Psychology advertising claims

Essay by Gumby27High School, 10th gradeA+, February 2003

download word file, 1 pages 4.8 2 reviews

To create the necessary illusion of superiority, advertisers usually resort to different basic techniques. In this advertisement we are being asked to believe that this shampoo, Head and Shoulders, will stop dandruff. There is no definite evidence that proves that Head and Shoulders will completely stop dandruff. In this advertisement there are words or claims that appear substantial upon first look but disintegrate into hollow meaninglessness once we analyze. If we take the advertisement apart we come up with these words that stand out. The words include "helps control," and possibly even "symptoms" and "regular use." The claim is not "stops dandruff." "Helps Control" is a modifier that practically negates the claim that follows. If advertising claims that their product is truly superior, the ad will say it so very clearly and will offer some kind of convincing evidence of the superiority. If an ad hedges the least bit about a product's advantage over the competition you can strongly suspect it is not superior--may be equal to but not better.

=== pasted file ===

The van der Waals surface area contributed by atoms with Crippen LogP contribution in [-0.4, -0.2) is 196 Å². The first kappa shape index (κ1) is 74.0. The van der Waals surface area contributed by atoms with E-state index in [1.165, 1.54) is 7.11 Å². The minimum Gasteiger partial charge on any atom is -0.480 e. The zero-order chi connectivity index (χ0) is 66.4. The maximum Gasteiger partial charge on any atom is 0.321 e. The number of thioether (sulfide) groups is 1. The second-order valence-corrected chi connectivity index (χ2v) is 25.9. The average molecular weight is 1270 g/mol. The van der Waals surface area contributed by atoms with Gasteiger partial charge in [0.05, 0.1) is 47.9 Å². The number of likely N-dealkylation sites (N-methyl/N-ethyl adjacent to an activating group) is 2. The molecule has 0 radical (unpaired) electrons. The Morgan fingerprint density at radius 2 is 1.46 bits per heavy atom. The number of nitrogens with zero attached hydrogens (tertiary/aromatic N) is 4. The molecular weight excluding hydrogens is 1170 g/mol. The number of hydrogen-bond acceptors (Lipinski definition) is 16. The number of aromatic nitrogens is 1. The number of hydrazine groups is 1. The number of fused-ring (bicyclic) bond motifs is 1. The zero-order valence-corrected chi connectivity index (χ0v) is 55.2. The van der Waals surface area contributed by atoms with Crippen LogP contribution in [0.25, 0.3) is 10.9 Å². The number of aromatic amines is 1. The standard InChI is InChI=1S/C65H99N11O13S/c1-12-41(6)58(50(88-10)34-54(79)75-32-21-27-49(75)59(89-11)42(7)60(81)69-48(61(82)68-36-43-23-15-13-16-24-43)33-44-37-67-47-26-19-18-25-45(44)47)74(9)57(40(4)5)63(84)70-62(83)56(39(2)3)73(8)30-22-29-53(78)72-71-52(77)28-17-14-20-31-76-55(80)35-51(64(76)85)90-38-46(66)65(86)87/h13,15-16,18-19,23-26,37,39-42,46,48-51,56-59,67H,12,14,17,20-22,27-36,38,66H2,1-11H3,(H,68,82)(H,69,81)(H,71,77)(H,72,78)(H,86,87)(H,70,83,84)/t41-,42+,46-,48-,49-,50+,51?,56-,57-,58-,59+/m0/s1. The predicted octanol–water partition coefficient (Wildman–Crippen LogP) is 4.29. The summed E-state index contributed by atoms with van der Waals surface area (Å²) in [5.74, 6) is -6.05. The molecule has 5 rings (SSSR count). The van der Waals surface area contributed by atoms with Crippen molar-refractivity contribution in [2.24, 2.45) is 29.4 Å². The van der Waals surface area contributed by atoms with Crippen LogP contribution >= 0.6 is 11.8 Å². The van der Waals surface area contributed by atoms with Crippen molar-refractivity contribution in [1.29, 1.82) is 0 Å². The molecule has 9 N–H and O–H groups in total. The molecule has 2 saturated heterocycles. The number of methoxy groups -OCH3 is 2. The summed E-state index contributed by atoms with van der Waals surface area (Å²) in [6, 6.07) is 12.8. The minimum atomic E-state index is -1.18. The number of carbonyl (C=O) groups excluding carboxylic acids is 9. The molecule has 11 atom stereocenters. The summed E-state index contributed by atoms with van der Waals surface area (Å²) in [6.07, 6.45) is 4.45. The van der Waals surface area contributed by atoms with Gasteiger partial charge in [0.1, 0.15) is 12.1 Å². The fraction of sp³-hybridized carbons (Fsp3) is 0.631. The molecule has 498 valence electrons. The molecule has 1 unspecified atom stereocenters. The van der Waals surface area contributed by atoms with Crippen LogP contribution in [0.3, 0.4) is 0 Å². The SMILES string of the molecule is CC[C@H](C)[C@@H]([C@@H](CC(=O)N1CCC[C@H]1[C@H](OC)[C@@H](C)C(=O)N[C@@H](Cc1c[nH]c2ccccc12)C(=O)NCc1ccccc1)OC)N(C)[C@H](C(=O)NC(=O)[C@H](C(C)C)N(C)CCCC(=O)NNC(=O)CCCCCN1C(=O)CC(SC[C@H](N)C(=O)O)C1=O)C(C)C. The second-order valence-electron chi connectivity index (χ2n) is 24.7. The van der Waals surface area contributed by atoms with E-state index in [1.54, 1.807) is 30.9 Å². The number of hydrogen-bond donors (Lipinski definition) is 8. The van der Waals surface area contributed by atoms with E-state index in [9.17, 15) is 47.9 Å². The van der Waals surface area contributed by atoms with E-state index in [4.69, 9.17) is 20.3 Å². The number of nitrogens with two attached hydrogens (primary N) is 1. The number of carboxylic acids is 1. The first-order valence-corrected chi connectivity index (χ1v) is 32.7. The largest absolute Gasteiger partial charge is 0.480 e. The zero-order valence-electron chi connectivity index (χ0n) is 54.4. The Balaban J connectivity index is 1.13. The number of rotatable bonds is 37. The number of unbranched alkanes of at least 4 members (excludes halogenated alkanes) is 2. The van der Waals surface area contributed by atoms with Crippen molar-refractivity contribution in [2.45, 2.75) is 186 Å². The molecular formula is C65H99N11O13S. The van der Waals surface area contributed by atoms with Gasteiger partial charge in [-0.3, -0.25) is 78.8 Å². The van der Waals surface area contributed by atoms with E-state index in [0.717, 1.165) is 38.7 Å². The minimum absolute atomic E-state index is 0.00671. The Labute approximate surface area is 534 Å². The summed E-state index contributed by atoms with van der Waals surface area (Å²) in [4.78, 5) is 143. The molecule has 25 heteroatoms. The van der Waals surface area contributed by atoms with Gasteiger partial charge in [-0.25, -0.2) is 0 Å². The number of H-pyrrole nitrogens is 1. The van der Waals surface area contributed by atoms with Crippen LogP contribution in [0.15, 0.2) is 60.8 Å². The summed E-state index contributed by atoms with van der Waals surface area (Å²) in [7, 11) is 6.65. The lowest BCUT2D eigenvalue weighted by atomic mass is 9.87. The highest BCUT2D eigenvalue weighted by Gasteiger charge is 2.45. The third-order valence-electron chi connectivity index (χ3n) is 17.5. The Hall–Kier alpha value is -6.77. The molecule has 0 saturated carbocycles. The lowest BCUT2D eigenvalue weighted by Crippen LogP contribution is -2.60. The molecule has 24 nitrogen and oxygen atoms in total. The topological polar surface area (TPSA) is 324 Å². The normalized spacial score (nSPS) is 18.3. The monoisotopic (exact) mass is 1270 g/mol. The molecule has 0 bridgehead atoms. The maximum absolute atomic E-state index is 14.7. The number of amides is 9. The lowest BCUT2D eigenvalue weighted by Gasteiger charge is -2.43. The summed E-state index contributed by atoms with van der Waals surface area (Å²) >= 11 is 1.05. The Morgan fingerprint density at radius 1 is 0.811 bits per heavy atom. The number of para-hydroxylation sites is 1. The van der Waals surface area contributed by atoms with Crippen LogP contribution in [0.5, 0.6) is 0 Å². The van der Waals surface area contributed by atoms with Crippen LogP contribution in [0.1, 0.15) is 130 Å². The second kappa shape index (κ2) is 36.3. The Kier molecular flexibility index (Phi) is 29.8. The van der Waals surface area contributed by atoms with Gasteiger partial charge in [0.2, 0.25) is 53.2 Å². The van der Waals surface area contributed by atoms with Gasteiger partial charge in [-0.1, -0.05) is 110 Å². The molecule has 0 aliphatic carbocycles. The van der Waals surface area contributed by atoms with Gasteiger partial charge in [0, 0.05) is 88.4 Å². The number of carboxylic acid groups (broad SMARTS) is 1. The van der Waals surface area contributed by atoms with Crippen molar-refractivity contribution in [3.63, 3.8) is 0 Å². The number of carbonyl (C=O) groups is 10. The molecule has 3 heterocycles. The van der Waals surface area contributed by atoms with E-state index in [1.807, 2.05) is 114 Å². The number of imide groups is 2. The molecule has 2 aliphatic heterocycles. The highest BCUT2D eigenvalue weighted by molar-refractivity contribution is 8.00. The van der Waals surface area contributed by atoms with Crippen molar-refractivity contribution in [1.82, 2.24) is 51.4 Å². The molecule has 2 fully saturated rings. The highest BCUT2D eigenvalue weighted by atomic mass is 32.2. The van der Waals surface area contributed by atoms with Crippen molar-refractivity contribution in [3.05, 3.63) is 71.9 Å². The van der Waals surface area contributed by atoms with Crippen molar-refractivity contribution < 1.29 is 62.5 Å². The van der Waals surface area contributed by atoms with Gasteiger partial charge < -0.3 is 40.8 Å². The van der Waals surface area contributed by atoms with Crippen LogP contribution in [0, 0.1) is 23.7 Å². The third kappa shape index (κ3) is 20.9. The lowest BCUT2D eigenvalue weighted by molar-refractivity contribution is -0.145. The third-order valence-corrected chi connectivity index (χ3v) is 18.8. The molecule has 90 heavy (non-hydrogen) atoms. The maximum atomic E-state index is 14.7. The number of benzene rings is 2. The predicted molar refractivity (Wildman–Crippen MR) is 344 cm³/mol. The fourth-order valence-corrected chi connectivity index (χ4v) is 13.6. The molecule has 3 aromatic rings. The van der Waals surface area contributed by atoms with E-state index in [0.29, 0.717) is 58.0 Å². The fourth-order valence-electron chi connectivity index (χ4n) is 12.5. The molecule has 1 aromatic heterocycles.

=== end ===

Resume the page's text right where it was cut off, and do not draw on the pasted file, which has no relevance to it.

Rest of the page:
In this ad there is no evidence that Head and Shoulders will completely stop dandruff, actually there is no evidence that it can even prevent the start of dandruff, they are simply trying to sell their product to the viewers. Some additional evidence that would help evaluate the alternatives is if the ad simply said "Head and Shoulders stops dandruff" and they had physical evidence that was proven by someone that it really does stop dandruff. The whole point of an advertisement is to sell their product, and the way advertises choose to sell their product is by adding in extra words to make it sound like their product is simply superior over others. We as viewers have to analyze each...